Notre Dame women's basketball's Jessica Shepard could be the difference-maker in the national championship
COLUMBUS, Ohio — After every game, Notre Dame coach Muffet McGraw says, the Irish raise a toast to the state of Nebraska and Jessica Shepard.
It’s a joke. Probably.
But McGraw’s message comes through seriously.
Notre Dame has lost four players to ACL injuries this season yet managed to build a 34-3 record on its way to the national championship game. Along the way, Shepard has 15 double-doubles, and entered the Final Four averaging 20 points and 9.8 rebounds through four NCAA tournament games.
“We wouldn’t be here without her,” McGraw said Friday night after her Irish won a madcap national semifinal against UConn, 91-89, in overtime.
If the Irish finish the job Sunday against Mississippi State, Shepard’s performance likely will be a key reason they return to South Bend with the program’s second national title in tow.
And not just because of what she can do on the offense end. It’s because Shepard, a transfer from Nebraska, will be leading the team’s charge to slow down Teaira McCowan, Mississippi State’s dominant 6-foot-7 center who had 21 points and a Final Four-record 25 rebounds Friday.
There’s two main things to understand about playing against the All-American McCowan. One, stopping McCowan isn’t really an option; it’s about slowing her down. Two, it isn’t squarely on one player, in this case Shepard; it takes a team effort.
Shepard knows it won’t be easy. But she’s embracing it. She came to Notre Dame to compete for championships, and to win them.
To be the best, you have to beat the best.
“McCowan is a great player,” the 6-foot-4 forward Shepard said Saturday. “She’s a great, physical post player down low. She’s a great rebounder and shot-blocker too, so it will be important to keep her off the boards and do whatever the coaches ask us to defensively.”
As you would expect, McGraw didn’t delve too much into the specific gameplan; neither did assistant coach Beth Cunningham, who compared McCowan to former Baylor star Brittney Griner.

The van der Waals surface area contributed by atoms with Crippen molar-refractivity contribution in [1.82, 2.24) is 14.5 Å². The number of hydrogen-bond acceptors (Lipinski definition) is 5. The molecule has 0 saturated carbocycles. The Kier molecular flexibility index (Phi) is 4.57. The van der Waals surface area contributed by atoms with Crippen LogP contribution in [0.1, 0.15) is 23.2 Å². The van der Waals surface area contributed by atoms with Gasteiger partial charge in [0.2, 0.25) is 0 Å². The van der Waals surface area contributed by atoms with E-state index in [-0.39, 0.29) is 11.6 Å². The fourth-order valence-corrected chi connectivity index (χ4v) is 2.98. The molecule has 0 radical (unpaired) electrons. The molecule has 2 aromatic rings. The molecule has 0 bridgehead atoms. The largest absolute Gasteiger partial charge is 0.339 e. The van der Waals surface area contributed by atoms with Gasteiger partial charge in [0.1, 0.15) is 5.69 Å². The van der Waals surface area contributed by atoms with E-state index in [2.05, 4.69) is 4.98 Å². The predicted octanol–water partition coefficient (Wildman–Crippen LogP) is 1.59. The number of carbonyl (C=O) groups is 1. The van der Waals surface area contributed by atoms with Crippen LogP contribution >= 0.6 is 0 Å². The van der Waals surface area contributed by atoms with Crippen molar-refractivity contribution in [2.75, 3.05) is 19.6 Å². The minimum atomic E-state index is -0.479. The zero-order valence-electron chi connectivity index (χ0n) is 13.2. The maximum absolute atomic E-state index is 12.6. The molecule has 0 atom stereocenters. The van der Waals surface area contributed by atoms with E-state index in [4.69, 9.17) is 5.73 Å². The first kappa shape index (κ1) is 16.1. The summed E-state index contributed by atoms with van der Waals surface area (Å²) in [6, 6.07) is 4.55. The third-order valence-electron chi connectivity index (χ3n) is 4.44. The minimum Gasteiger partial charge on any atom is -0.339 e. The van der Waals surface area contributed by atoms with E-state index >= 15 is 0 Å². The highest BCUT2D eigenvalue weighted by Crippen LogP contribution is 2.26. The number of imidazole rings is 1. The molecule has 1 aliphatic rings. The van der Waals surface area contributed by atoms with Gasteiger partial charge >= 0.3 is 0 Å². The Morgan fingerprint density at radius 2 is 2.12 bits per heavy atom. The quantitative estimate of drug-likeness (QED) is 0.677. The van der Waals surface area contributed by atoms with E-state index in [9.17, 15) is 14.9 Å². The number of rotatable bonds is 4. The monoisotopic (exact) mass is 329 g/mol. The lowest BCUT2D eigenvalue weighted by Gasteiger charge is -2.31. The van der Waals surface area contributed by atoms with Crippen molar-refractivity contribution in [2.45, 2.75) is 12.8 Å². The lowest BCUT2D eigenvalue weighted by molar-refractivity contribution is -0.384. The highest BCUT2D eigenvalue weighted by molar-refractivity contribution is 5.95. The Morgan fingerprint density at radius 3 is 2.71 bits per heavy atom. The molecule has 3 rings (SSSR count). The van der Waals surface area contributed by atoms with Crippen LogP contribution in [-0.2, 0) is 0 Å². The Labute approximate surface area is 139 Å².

McGraw said part of the difficulty lies in Mississippi State’s ability to shoot the ball. The Bulldogs rank No. 6 in the country in 3-point shooting percentage, so when you try to double McCowan, you end up leaving someone open.
Another part of the problem, McGraw said, is simply McCowan’s size.
“You've got to try to get a body on her, but she's just so darn big that you can't outjump her,” the National Coach of the Year said. “... So I don't know. We have a couple of plans that we'll go to, and hopefully one of them will work.”
Because we couldn't pick just one...— NOTRE DAME WBB (@ndwbb) March 31, 2018
Check out the photo gallery from Friday's #WFinalFour win over UConn that send the Irish to the NCAA Championship game!
Shepard, forward Kristina Nelson and the rest of the Irish will have their hands full. That much is clear. But for Mississippi State, Shepard also presents challenges because of what she brings to the table as a post player. That’s why, as McGraw said, she is so valuable.
Shepard is averaging 15.5 points and 8.2 rebounds per game, and had 15 and 11 against UConn. She is a good passer; her 91 assists on the year are fourth on the team. She also has a strong jump shot, even if she hasn’t showcased it as much this year.
While her biggest contributions Sunday might need to come defensively, the Irish will be in a good spot if she’s able to find success offensively and put pressure on McCowan on that end of the floor.
Louisville coach Jeff Walz spoke at length about how important it would be for his team to limit McCowan’s impact. The Cardinals tried, but ultimately failed.
McCowan, along with key contributions from senior guard Victoria Vivians and junior guard Jordan Danberry, proved to be too much.
Shepard and her teammates now have their chance.
They’ve dealt with injuries, but regardless, they overcame them. Shepard’s overcame challenges, too — a knee injury of her own and the uncertainty of whether she would be able to play right away after transferring. She was granted the waiver, though, and her presence has helped propel Notre Dame to the doorstep of a championship.
If the Irish end up raising the trophy Sunday night, Shepard’s contributions on both ends of the floor will probably be a big reason why. Perhaps McGraw will raise an actual toast to her, too.